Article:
Seattle Mayor Ed Murray Monday signed an executive order putting body cameras on patrol cops in the West Precinct (headquartered in Belltown). Bike officers will starting wearing them on July 22 and the rest of the precinct’s patrollers on September 30. Police at the rest of the precincts will get the body cameras on a month-by-month basis.
The policy of police filming public interaction is a response to longstanding yet growing concern among the public and Seattle’s leaders about accountability and police violence. If a camera is recording police/public interactions, the argument goes, then both parties have more incentive to behave well, and if there is violence, the video will settle any dispute over who did what.
But Shankar Narayan of the state ACLU warns that without stronger protections for privacy and against abuse, body cameras could be a Trojan Horse. “The SPD rules” for body camera use, he says, “raise a lot of concern. They give officers tremendous amounts of discretion” about when to turn the camera on and off. “We think the end result is that any failure to record an incident could be justified,” he says.
“Concerns were raised repeatedly” by citizens during prior discussions of the body cameras, says Narayan. For example, the Community Police Commission (which exists to make police reform recommendations based on community input) has repeatedly recommended that body cameras not be deployed beyond a pilot basis “until and unless state public disclosure laws are modified to address complex privacy and safety concerns.”
Then again, U.S. Federal Judge James Robart, who is overseeing Seattle’s compliance with a federal consent decree over police reform, has made body cameras a priority. Speaking to The Seattle Times, Murray said his executive order was issued in part to appease Robart. And the shooting death of Charleena Lyles by two officers who had microphones but not body cameras has sparked increased interest in deploying the technology across the city.
“This level of accountability is good for both officers and the public, and will help build trust in a time where the community, particularly the African American community, is hurting,” Murray said in a press release.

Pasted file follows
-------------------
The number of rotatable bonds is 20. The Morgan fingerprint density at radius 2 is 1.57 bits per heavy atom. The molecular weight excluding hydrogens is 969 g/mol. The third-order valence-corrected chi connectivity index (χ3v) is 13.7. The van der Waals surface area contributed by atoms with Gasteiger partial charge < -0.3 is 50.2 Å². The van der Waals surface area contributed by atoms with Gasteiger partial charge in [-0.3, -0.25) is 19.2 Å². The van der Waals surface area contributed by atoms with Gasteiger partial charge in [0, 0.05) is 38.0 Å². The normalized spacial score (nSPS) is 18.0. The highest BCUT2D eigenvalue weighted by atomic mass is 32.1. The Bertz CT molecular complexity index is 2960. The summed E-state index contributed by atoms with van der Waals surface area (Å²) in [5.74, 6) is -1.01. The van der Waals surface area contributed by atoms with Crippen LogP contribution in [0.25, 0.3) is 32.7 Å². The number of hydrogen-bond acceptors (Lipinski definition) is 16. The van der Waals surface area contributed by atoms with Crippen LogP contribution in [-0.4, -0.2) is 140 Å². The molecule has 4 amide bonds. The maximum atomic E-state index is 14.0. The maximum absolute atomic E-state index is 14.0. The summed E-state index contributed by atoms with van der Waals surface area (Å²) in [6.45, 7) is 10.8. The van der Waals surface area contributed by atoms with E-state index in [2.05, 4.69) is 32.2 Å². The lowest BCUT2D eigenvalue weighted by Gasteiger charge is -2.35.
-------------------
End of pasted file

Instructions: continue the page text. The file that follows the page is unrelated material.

Until Monday’s announcement, the rollout of body cameras had been subject to both negotiations with the Seattle Police Officers Guild and council proceedings—where issues like privacy were being discussed. Murray’s order jettisoned those talks.
“We have taken far too long to fully implement the body camera program due to legislative gridlock—it is past time to move forward,” Murray said in his announcement.
But Narayan says the privacy concerns they and others were raising are real—but also fixable.
“We’re talking about a future where you approach me, you’re wearing a camera with facial recognition,” says Narayan, “and then you as the officer get maybe suspect-based metrics like criminal history or social media postings, or you may just get a threat score that says that this guy is dangerous” based on some secret algorithm owned by body cam provider Axon (formerly Taser).
Narayan also warns of feds snagging data from police body cameras for facial recognition analysis similar to the software that already automatically recognizes people’s faces in pictures on Facebook. “You’re going to be creating a large trove of data that the federal government could potentially…use for immigration enforcement purposes,” he says. Even if the feds aren’t competent enough to set up such a program, it’s a good bet that companies like Axon will be offering to sell them one before too many years.
How to fix the cameras? “Take away officer discretion from turning cameras on and off,” says Narayan, for starters, and then figure out some way to deal with the myriad privacy concerns that comes with mass police video surveillance of the populace. Like, say, making body cam footage typically inadmissible for prosecutions of non-police.
This post has been edited.